Good job guys.

  11. Got U says:

    Did you know that in some countries, the penalties for drug importation is a life sentence.  "YES"

    Cayman and our Justice system need to step up and put the max on these criminals.  Make/set an example of these criminals and you will see a decreased in the importation of drugs and guns.  Put fear in them and they will think twice of doing this. 

    Put a few life sentance in place for capital murder and stop releasing these criminals after serving ten (10) or less years in prison.

    Got U

  12. Anonymous says:

    Well done RCIP DTF & Marine Units!

  13. Anon says:

    Nice report. Now why don’t the police send out a press release about the hundreds of innocent people they send to "trial by ambush" in hopes of them pleading guilty and paying their fine to make it go away. I encourage everyone who’s going through this to plead not guilty thus negating these terrifying revenue measures by tying up the courts and public coffers with trials. If the police are going to treat justice as a numbers game then we’ll play right along. We’ll see how many tens of thousands of dollars they are willing to spend trying innocent people for $100 fines. If you’re not guilty – PLEAD NOT GUILTY! Don’t be bullied.  

    Justice for all!

     

    • Anonymous says:

      Huh? Not sure what this has to do with the report.

    • Anonymous says:

      If by the term "ambush" you actually mean "entrapment", please explain how the Police could possibly compell Cayman residents to show up in the middle of the night to assist with an illegal landing and unloading of 600lbs of cargo?!?  How does that generous coordinated midnight assistance happen accidentally?  

      XXXXXXX  Bravo RCIP!

      • Anon says:

        Please re-read my post and then look up the term "Trial by Ambush". I am happy about this drug bust and am not referring to this case. If the police care to make a press release regarding my accusations then we’ll have a proper place to discuss my concerns. Until then, I have to piggyback on these token stories.

        One drug bust amongst all the unsolved murder cases, foiled high profile investigations, and rediculous summoning of innocent people does not impress me.

        Bravo RCIP! Now get the other 99% of your cases right.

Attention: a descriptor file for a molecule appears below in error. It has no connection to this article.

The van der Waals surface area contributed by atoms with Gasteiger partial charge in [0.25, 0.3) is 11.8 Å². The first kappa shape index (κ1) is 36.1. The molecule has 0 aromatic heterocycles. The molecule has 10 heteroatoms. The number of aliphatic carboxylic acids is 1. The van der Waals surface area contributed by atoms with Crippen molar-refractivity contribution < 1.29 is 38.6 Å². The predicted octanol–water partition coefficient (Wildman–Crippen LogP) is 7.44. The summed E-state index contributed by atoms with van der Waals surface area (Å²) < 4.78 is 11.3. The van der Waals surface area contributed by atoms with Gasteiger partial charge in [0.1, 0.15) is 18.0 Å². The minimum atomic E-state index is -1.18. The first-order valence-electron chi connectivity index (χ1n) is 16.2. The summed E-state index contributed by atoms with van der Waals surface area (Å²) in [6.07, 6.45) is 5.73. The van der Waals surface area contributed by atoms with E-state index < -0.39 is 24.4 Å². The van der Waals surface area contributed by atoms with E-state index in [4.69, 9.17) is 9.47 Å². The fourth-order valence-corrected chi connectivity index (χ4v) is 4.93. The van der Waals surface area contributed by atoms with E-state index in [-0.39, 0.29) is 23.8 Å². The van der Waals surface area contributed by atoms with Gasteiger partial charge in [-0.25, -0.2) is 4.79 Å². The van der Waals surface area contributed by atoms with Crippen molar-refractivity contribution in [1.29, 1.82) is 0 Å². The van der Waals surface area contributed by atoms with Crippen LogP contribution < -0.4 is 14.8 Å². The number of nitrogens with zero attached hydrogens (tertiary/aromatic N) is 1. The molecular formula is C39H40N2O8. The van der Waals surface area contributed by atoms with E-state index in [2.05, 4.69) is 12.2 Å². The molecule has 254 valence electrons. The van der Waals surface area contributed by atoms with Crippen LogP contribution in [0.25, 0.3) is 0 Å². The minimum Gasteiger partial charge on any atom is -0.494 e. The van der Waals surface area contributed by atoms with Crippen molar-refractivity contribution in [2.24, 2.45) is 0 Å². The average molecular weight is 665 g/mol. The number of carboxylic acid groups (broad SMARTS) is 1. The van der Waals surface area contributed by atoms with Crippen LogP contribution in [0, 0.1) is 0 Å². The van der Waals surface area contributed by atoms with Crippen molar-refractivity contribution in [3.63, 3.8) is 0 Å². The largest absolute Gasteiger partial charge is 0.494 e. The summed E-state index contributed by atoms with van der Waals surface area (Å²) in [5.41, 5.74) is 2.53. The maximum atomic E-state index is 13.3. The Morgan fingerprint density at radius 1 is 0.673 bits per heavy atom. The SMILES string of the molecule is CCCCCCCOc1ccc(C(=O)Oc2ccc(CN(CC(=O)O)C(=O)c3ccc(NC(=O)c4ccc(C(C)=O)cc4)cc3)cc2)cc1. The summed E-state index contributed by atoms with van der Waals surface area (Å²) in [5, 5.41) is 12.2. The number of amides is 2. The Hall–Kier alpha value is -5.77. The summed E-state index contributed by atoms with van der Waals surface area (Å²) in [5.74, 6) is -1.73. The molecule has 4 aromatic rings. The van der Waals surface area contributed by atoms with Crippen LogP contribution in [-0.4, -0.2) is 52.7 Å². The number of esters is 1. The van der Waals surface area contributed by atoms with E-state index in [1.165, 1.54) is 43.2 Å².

14. Anonymous says:

    This is soooooo good news, cant wait to know exactly who they are, they need to name and shame all of them.

    • humbled says:

      i suppose you’re the kind who feeds off others tribulations to make your personal image the better. BOOOO to you- lots of negative happens indeed, but making the spectacle of ‘can’t wait to name and shame them’ only shames you for being the ultimate sell out. humble yourself fool. 

      • Anonymous says:

        Any naming and shaming should at least await charges. Being caught red-handed in act of the criminal activity of drug smuggling which leads to other serious crimes is hardly a "tribulation". I do not see that there is any room for sympathy. That fact that you do says something about you. Your use of the term "sellout" suggests that you are a person who would be involved in criminal activity or would cover for those who are. You are the sort of person whose attitude has contributed to our crime problem.       

  15. Anonymous says:

    The drugs, the guns, and the people who peddle in all levels of illicit business on our islands have to be confronted and punished if the behavior is ever to be changed.  Thank you DTF, and Marine Unit for taking a stand. 

  16. Anonymous says:

    I don’t know what these young people are thinking about? The drug trade seems attractive with the money, cars and houses, but the risks are so high, is it really worth it at the end of the day? Nice, handsone young men are going to prision every day on this Island and it is terrible.

  17. Anonymous says:

    "The Helicopter was also utilized and proved to be a valuable resource during the operation."

    HA HA HA!!!